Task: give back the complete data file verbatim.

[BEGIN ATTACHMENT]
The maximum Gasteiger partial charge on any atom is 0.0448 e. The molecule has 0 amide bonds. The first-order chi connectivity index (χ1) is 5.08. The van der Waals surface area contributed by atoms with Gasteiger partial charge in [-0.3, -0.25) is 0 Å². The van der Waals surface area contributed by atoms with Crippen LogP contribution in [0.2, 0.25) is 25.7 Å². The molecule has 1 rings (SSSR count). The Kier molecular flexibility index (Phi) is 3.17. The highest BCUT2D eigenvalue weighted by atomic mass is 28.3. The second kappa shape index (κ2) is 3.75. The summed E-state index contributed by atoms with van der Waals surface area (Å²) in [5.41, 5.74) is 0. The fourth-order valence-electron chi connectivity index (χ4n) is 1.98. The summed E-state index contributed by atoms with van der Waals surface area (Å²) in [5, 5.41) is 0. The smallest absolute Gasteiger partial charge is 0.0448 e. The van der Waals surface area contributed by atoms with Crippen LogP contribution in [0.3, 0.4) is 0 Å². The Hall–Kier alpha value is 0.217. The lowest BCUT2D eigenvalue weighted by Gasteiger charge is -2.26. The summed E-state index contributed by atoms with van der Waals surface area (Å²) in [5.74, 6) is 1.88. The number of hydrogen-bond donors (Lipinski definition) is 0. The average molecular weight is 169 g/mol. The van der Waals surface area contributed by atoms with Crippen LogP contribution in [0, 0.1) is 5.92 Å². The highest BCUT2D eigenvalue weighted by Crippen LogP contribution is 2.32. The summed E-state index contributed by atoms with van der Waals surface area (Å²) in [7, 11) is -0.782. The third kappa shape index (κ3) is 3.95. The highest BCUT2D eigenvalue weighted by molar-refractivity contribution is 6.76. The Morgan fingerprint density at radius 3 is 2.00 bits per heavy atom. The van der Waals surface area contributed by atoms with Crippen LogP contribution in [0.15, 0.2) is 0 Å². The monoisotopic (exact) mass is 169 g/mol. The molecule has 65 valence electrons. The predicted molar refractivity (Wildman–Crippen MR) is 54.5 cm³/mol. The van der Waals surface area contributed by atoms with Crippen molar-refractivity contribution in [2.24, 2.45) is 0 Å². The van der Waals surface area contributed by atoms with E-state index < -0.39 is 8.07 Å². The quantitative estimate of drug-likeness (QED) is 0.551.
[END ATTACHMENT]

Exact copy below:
The maximum Gasteiger partial charge on any atom is 0.0448 e. The molecule has 0 amide bonds. The first-order chi connectivity index (χ1) is 5.08. The van der Waals surface area contributed by atoms with Gasteiger partial charge in [-0.3, -0.25) is 0 Å². The van der Waals surface area contributed by atoms with Crippen LogP contribution in [0.2, 0.25) is 25.7 Å². The molecule has 1 rings (SSSR count). The Kier molecular flexibility index (Phi) is 3.17. The highest BCUT2D eigenvalue weighted by atomic mass is 28.3. The second kappa shape index (κ2) is 3.75. The summed E-state index contributed by atoms with van der Waals surface area (Å²) in [5.41, 5.74) is 0. The fourth-order valence-electron chi connectivity index (χ4n) is 1.98. The summed E-state index contributed by atoms with van der Waals surface area (Å²) in [5, 5.41) is 0. The smallest absolute Gasteiger partial charge is 0.0448 e. The van der Waals surface area contributed by atoms with Crippen LogP contribution in [0.3, 0.4) is 0 Å². The Hall–Kier alpha value is 0.217. The lowest BCUT2D eigenvalue weighted by Gasteiger charge is -2.26. The summed E-state index contributed by atoms with van der Waals surface area (Å²) in [5.74, 6) is 1.88. The number of hydrogen-bond donors (Lipinski definition) is 0. The average molecular weight is 169 g/mol. The van der Waals surface area contributed by atoms with Crippen LogP contribution in [0, 0.1) is 5.92 Å². The highest BCUT2D eigenvalue weighted by Crippen LogP contribution is 2.32. The summed E-state index contributed by atoms with van der Waals surface area (Å²) in [7, 11) is -0.782. The third kappa shape index (κ3) is 3.95. The highest BCUT2D eigenvalue weighted by molar-refractivity contribution is 6.76. The Morgan fingerprint density at radius 3 is 2.00 bits per heavy atom. The van der Waals surface area contributed by atoms with Crippen LogP contribution in [0.15, 0.2) is 0 Å². The monoisotopic (exact) mass is 169 g/mol. The molecule has 65 valence electrons. The predicted molar refractivity (Wildman–Crippen MR) is 54.5 cm³/mol. The van der Waals surface area contributed by atoms with Crippen molar-refractivity contribution in [2.24, 2.45) is 0 Å². The van der Waals surface area contributed by atoms with E-state index < -0.39 is 8.07 Å². The quantitative estimate of drug-likeness (QED) is 0.551.